Many readers first encounter the work of Langston Hughes in school but may not revisit it much beyond that early exposure. A seminal voice in the Harlem Renaissance, Hughes lives on in a handful of widely anthologized poems, but the vast majority of his prolific output goes unread. His literary light has waxed and waned since his death in 1967, but the publication of the Selected Letters of Langston Hughes, as well as a new edition of his first volume of poetry, The Weary Blues, could help spur renewed interest in Hughes and his work.
Novelist Gail Godwin has chosen an unusual conceit for her new book, Publishing: A Writer’s Memoir. As the title suggests, Godwin—best known, perhaps, for the National Book Award finalist A Mother and Two Daughters—has shaped her memories not so much around her personal life or even the writing life, but largely around her experiences within the world of publishing. It is an industry that has changed dramatically since Godwin brought out her first book in 1970, and she has ridden its ups and downs, not always suffering fools gladly.
Three novels explore the deep influence human relationships can have on a life.
Azar Nafisi’s Reading Lolita in Tehran, with its intriguing and evocative title, was an international bestseller that fed Western readers’ appetite for learning about life under a fundamentalist regime. Her new book, The Republic of Imagination, bears some of the hallmarks of that success—literary criticism blended with personal history—but it flips the equation, offering an assessment of Nafisi’s adopted country (she became an American citizen in 2008) through the lens of her passion for literature.
Three books following unconventional lives make great picks for reading groups this month.
In our media-saturated Age of Celebrity, it can be hard to fathom that there was once a time when people were not famous merely for being famous. While today we think of Oscar Wilde as an eminent playwright and novelist, he was one of the first self-made public figures, who crafted his persona and gained widespread renown long before he had done anything of much note. An early impetus behind his fame was a lecture tour he made to the United States in 1882, when he was only 27 years old and the author of one tepidly reviewed, self-published volume of verse.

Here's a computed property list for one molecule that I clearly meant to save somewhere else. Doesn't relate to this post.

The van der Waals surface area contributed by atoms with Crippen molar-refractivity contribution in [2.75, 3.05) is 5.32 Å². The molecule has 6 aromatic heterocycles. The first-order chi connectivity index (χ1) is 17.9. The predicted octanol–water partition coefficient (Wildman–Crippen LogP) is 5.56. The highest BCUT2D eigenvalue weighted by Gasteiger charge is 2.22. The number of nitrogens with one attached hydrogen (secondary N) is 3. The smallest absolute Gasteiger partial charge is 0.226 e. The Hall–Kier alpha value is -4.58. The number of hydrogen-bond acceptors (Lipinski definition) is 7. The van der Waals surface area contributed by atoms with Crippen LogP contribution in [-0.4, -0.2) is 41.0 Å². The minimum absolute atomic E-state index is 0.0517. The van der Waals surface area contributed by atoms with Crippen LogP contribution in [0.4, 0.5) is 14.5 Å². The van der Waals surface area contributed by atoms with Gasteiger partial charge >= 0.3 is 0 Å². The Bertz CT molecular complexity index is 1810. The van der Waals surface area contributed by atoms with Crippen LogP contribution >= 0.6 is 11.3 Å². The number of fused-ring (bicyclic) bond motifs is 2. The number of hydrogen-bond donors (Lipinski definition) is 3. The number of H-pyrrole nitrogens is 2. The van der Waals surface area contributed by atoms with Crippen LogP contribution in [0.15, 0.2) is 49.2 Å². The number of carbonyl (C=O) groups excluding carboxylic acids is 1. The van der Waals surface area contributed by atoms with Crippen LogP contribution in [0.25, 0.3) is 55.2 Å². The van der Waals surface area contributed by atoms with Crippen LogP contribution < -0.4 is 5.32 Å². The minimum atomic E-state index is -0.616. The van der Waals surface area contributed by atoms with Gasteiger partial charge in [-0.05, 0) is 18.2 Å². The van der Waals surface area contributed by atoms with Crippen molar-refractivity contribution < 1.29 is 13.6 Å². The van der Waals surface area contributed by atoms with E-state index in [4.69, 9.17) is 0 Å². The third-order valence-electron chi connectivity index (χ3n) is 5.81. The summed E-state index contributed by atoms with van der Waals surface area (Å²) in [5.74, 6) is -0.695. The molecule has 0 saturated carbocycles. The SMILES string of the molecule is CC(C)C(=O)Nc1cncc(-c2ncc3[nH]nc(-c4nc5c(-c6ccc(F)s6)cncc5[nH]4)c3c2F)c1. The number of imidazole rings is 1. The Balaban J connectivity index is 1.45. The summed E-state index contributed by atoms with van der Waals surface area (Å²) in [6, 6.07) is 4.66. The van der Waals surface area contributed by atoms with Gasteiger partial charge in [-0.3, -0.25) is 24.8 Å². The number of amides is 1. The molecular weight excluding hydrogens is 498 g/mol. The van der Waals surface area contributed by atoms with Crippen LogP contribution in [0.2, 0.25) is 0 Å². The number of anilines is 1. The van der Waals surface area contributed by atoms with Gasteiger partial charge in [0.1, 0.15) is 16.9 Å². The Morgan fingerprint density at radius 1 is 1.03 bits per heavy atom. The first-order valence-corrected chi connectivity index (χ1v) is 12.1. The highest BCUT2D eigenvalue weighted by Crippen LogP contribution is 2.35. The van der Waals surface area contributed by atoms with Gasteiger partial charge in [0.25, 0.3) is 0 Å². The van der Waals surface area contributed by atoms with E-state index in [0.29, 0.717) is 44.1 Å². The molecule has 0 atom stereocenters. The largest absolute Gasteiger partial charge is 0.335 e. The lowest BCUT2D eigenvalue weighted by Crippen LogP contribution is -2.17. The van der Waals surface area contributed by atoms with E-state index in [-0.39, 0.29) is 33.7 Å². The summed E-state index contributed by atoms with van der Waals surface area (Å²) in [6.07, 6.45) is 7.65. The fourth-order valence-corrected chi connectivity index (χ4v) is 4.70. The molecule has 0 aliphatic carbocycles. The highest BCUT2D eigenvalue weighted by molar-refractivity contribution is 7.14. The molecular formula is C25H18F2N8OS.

This month's Lifestyles column features the secrets and science behind the world's best coffee drinks, a quick guide to opening your own online store and a charming DIY guide to book making.
Millions of readers love The Great Gatsby, but perhaps none more than Maureen Corrigan. In her enthusiastic new book, So We Read On: How The Great Gatsby Came to Be and Why It Endures, the NPR book reviewer and Georgetown University lecturer makes an impassioned case that Fitzgerald’s novel should be a strong contender for the “Great American Novel.” Fair enough. She also argues that while most educated readers have read the book, few have given it the consideration it deserves. In view of its enduring stature and sales, this is a hard claim to disprove, but, certainly, few of us have spent as much time with the novel as Corrigan, who, by her own estimate, has read Gatsby some 50 times.
This month's Lifestyles column includes one-yard sewing projects, a fascinating history of our most useful plants and a look into the local food movement.
I once belonged to a reading group where one member, no matter what book we were discussing, would invariably ask, “Who would you cast as . . . ?” In all fairness, he was a screenwriter, but his perennial need to graft the face of some Hollywood star onto a given character in a novel could be irritating. As I read Peter Mendelsund’s quirky and fascinating What We See When We Read, I came to the realization that this casting device may have been this reader’s imperfect way of visualizing what he was reading.